In Luke 9:27 Jesus claimed that at least some of the Apostles would be alive to see the coming of the Kingdom of God. Misunderstanding what Jesus meant has led some folks to believe Jesus was wrong, and the writers of the New Testament were wrong to expect Jesus to come in their lifetimes. Moreover, misunderstanding the signs of this event has led many to falsely claim Jesus would return on certain dates, and the world as we know it would end at that time. This slant on the Scriptures has always proved to be wrong and has led many to take for granted that Christianity is just another of the world’s religions and has no basis in reality. What can we say about these things, and what did Jesus really mean in Luke 9:27?
According to Dr. Bob Utley’s commentary, seven theories have been offered to show what Jesus meant, “But I tell you of a truth, there be some standing here, which shall not taste of death, till they see the kingdom of God” (Luke 9:27 KJV). The theories are:
- Jesus’ ascension (cf. Acts 1:9 and Daniel 7:13)
- the Kingdom already present in Jesus (cf. Luke 17:21)
- the coming of the Spirit at Pentecost (cf. Acts 2:1-4)
- the destruction of Jerusalem in AD 70 (cf. Mark 14:62)
- expectation of Jesus’ early return (cf. Romans 13:11; 1Thessalonians 2:19: 1Peter 1:7)
- the rapid spread of Christianity (cf. Acts 2 through 28)
- the Transfiguration (cf. Luke 9:28-35)
Dr. Utley concludes that only the Transfiguration is able to fulfill the meaning of Jesus’ words at Luke 9:27. Nevertheless, I see a problem with this conclusion, and I hope to show this beyond reasonable doubt in this study.
Later in his ministry, Jesus concluded in a parable that he needed to go into a far country (we can interpret this country as either Jesus’ death or his ascension into heaven) and then, after the Kingdom was acquired, he would return (cf. Luke 19:11-15). Since Jesus had not obtained the Kingdom prior to his ascension into heaven (cf. Acts 1:6-7), and if we use the criterion we have in Luke 19:11-15, we can eliminate numbers 2 and 7 above. That is, the Apostles couldn’t have seen the Kingdom present in Jesus public ministry, nor could they have seen the Kingdom in his Transfiguration. While they did see Jesus’ glory in vision at his Transfiguration, they couldn’t have seen the coming Kingdom of God (Luke 9:27). Moreover, Jesus implied that some of the Apostles would not live to see the Kingdom of God come, but, obviously, all the Apostles were living both when Jesus was transfigured and throughout Jesus’ public ministry. So, unless Jesus’ words are meant purposefully to deceive, some Apostles would be dead when the Kingdom would come.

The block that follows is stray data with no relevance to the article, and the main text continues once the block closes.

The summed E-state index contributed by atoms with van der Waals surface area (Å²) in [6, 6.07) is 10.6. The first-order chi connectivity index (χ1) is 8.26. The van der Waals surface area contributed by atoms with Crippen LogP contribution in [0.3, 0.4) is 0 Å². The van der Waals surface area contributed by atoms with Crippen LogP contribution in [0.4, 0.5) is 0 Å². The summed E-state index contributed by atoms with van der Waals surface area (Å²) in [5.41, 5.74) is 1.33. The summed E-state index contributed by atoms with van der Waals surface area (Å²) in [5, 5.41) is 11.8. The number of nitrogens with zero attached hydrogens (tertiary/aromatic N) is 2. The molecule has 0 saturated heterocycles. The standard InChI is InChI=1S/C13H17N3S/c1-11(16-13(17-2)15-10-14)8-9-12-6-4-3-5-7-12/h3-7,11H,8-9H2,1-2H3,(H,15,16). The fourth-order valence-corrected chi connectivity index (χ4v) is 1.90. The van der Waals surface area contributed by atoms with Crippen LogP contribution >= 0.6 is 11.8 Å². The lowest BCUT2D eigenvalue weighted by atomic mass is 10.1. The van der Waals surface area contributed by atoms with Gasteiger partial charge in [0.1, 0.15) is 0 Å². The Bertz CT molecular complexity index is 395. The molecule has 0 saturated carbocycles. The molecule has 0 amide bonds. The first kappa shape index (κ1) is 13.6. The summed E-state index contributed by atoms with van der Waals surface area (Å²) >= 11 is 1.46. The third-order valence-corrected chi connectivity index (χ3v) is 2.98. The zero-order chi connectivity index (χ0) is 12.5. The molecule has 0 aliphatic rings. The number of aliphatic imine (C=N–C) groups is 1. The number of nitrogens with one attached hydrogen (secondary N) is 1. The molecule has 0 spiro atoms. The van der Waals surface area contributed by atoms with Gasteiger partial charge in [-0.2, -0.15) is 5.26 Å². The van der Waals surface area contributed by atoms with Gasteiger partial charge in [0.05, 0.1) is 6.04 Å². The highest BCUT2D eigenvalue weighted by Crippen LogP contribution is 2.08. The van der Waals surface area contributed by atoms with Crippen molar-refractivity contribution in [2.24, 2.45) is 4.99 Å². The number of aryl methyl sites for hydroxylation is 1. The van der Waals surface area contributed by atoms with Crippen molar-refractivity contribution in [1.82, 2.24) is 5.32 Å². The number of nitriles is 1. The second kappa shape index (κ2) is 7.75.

If we take into consideration that the Kingdom of God is righteousness, peace and joy in the Holy Spirit (Romans 14:17), we can probably eliminate anything that occurred before the coming of the Holy Spirit in Acts 2, which would not only eliminate numbers 2 and 7, but also Jesus’ ascension (number 1). Unless the Apostles had the Holy Spirit, how could they experience righteousness, peace and joy in the Holy Spirit (Romans 14:17) before he came? After all, the implication of Luke 9:27 is that, when the disciples actually saw the coming of the Kingdom, they would be able to discern what they were seeing.
We should be able to eliminate #3 above (i.e. the coming of the Holy Spirit), because, although Peter claimed that the phenomena the people witnessed proved Jesus was made the Messiah (Acts 2:36), it did not bring Jesus back with the expected Kingdom (Acts 3:19-21; cf. Luke 19:15). Using this same criterion we could also eliminate number 6, because the rapid growth of Christianity didn’t bring Jesus back either.
This leaves us with only numbers 4 and 5 in Utley’s list of theories of the Kingdom of God, which some of the Apostles would see before they died.
The only way an expectation of Jesus’ early return could be understood as the coming of the Kingdom of God, would be if Jesus actually returned in the Apostles’ expected lifetimes. Did he? If he did, when did that event occur? What about 70 AD? Didn’t Jesus tell the high priest that he would see him coming in the clouds and didn’t that mean not only that Jesus was the promised Messiah but also that he would return to judge Jerusalem and the Temple (cf. Matthew 26:64; Mark 14:62)?
I believe it comes down to this simple fact, either the Apostles understood what Jesus told them in Luke 9:27, or they didn’t. If they didn’t, why did they later, under the influence of the Holy Spirit, claim Jesus’ return was near (cf. Romans 13:11; 1Thessalonians 2:19: 1Peter 1:7)? If the Scriptures cannot be broken (John 10:35), and if what the Apostles wrote is Scripture (2Peter 3:16), then what they wrote (cf. Romans 13:11; 1Thessalonians 2:19: 1Peter 1:7) must be true. I don’t mean to imply that Jesus has returned in the sense of Acts 1:11, but he has returned in the sense of Revelation 11:15-18, and Matthew 24:3, 29-30. Jesus rules from heaven and judged Jerusalem in 70 AD and has judged the nations from that time until today. He shall one day restore the Kingdom to Israel and rule from the earth (cf. Acts 1:11; Acts 3:19-21; Luke 19:15), but, for the present, he rules from heaven.
 None of these Scripture references pointing to the 7 theories are in citation. I added them for clarity.
 Judging Jerusalem and the Temple was the **sign** that Jesus was in the heavens. That is, he came into his office as Messiah, and his judgment upon Jerusalem and the Temple was the sign of that coming (Matthew 24:3; see also Luke 21:7, 20-21, 27-28).
 I intend to elaborate more about this when we come to Luke 17:20.